The Types of Test Rigs Revealed

The increased requirements for reliability, durability and quality of functioning of automation, computing, radio devices and engineering products forces the manufacturers to perform various tests in conditions close to operational. To this end, research institutes and experimental production centers created a good number of special test rigs designed to simulate external influences. Unfortunately, testing the units in the real operating conditions is not only a very difficult, but also a resource-intensive process, deprived of profitability.

Climatic test typically implies using following test rigs:

  • thermostatic chamber to identify the impact of the results on elevated and low temperatures;
  • humidity chambers;
  • hyperbaric chambers to determine the effects of high (low) pressure, oftentimes used aviation and aero tooling;
  • thermo-humidity rigs to test the combined effect of temperature and humidity
  • thermal vacuum chambers to test the combined effect of temperature and pressure
  • special chambers to simulate solar radiation, dust and mist effects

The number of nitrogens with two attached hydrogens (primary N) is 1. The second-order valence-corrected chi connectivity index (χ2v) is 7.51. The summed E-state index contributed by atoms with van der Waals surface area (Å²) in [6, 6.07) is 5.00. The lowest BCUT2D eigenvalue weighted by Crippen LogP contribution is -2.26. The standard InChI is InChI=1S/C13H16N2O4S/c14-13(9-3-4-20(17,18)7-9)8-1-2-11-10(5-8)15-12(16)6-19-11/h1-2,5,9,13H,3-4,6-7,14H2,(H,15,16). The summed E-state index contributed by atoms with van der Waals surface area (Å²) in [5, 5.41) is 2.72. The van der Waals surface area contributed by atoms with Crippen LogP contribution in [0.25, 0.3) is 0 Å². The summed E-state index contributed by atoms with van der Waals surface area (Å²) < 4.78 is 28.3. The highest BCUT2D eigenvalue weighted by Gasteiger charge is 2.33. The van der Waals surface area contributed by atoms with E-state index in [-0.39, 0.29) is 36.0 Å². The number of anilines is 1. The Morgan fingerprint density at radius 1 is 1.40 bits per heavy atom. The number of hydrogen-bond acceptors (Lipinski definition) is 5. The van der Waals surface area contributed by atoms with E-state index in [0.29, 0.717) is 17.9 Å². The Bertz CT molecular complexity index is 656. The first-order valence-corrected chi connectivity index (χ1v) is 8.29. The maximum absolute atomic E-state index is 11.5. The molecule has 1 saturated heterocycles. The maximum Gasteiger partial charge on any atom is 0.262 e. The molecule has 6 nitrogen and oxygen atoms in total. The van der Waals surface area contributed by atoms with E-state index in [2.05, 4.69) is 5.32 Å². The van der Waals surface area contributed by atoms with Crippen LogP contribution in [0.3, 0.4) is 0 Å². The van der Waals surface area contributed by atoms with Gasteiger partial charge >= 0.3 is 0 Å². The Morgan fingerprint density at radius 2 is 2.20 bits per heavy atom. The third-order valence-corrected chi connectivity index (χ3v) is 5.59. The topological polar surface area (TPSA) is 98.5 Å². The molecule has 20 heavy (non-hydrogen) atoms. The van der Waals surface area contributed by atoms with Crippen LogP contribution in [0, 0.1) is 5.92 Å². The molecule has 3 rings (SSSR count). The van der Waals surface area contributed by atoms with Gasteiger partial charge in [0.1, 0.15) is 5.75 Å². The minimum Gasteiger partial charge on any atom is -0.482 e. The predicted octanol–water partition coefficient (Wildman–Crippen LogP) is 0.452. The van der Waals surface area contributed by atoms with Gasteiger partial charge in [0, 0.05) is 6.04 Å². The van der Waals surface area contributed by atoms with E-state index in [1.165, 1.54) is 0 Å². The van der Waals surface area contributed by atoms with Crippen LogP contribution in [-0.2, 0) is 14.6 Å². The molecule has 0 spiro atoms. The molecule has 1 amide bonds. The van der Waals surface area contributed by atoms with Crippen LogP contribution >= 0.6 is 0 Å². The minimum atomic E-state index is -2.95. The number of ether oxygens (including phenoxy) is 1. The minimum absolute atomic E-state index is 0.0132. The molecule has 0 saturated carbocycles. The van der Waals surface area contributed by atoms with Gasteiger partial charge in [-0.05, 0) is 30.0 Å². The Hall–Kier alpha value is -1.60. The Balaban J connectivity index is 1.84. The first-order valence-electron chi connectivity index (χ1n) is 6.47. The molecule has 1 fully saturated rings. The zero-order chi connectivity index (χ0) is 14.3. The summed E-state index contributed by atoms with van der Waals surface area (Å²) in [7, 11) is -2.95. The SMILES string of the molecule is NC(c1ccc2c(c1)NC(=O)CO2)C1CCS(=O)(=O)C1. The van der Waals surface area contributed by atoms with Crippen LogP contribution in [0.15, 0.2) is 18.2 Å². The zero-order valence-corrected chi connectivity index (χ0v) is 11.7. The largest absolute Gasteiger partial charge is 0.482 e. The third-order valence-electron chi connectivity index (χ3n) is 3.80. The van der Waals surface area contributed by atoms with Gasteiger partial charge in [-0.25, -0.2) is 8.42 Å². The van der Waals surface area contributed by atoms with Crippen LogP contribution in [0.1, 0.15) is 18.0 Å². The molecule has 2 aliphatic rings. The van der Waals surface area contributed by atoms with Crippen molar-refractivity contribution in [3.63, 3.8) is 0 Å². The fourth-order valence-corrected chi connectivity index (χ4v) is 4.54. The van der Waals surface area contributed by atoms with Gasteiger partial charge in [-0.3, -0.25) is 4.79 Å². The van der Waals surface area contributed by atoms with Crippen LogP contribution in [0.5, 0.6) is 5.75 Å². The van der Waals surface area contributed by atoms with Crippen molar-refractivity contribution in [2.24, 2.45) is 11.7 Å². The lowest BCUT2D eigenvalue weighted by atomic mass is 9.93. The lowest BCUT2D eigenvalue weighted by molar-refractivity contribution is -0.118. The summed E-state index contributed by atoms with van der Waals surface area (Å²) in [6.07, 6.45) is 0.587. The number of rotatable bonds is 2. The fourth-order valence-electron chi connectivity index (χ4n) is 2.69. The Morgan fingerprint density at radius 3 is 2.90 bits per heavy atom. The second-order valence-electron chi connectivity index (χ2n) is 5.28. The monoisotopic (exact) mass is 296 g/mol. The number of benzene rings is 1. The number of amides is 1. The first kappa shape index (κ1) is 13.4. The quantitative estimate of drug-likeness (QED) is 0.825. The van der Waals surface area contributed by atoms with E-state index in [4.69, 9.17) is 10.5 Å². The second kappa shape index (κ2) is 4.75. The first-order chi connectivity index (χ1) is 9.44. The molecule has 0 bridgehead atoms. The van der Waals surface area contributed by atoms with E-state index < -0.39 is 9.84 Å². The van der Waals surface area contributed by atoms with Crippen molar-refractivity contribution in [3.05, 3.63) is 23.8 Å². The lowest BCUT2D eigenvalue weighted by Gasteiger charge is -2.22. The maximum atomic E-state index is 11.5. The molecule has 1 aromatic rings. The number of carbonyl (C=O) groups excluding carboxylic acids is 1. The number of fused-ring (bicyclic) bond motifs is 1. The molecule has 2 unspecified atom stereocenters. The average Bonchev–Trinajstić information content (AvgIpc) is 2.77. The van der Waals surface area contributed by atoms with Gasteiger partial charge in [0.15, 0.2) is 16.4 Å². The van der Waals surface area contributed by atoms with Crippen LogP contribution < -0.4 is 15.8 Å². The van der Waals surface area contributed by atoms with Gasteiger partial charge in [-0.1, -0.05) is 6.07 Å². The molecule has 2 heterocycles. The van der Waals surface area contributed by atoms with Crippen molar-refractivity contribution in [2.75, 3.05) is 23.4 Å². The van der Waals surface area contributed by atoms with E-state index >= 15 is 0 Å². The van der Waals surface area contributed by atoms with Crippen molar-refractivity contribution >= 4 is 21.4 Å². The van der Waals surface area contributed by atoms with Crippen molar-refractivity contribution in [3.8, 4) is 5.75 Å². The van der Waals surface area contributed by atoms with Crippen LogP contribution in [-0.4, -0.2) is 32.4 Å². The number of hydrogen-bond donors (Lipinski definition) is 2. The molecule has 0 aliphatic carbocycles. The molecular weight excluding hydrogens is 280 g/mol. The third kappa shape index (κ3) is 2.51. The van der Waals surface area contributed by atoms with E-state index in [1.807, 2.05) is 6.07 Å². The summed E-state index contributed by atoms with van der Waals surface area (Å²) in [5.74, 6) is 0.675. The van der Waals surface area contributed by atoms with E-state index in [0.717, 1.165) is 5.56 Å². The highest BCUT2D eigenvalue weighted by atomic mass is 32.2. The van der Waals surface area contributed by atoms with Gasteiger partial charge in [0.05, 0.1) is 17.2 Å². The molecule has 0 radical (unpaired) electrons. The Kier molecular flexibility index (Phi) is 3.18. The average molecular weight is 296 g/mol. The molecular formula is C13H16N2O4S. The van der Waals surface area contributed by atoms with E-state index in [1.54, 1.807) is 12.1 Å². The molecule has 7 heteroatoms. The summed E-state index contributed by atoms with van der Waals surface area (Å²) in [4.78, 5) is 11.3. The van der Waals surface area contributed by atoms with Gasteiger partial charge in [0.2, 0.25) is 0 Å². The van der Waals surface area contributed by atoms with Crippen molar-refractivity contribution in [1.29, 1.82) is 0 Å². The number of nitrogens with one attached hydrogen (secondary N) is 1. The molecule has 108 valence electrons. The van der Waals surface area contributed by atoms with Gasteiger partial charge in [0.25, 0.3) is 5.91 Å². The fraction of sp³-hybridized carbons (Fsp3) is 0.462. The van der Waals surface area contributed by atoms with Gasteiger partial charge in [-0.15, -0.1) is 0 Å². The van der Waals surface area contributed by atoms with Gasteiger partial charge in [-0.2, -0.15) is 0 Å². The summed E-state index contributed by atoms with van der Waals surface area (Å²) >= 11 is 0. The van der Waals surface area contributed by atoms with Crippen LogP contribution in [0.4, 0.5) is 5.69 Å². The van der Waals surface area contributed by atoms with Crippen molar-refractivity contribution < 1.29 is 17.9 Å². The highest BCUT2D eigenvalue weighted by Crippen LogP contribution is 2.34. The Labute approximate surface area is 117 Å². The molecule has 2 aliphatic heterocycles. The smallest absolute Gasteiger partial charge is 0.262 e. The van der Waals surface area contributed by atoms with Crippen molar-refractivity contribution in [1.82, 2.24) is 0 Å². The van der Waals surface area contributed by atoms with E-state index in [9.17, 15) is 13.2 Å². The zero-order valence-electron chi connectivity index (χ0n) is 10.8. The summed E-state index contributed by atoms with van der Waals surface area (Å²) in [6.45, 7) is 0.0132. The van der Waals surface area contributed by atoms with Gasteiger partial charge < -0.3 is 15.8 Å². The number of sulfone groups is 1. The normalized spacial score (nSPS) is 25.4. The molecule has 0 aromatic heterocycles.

• special chambers to determine the impact of the results of bacteria and microorganisms.

Stability requirements to articles made with respect to mechanical stress have significantly tightened over the past years. This is due to the increase in speed and acceleration of moving objects the devices are transported with and working on. Mechanical loads cause deformation and breakage of individual parts and components like nothing else, developers have to be extremely accurate when determining the actual mechanical loads on the product to ensure trouble-free operation under real operating conditions.

Graphene: The Latest Advances

Both graphene companies, like 2-DTECH, promoting the numerous graphene uses, and researchers, like a Swiss-based EMPA, digging deep to discover new properties of the material, are grinding away to make another industrial revolution happen sooner than expected.

Thus, a group of savvy Australian and Irish scientists led by Gordon Wallace of Wollongong University, located in Australia, have managed to create grahene fibers, boasting record capacity ever achieved with graphene-based fibers.

he materials with similar capacity can be used as a supercapacitors, as their ability to accumulate electrons allows storing substantial amounts of energy which can be quickly applied, if necessary.

To produce graphene fibers a wet spinning method is used, which allows obtaining porous, yet extremely strong fibers of virtually any length. The fiber is made of graphene oxide and reduced graphene oxide, and the capacity of devices created using this fiber type is more than one and a half times higher than the previous record. However, according to calculations provided, the numbers can experience further growth. Read More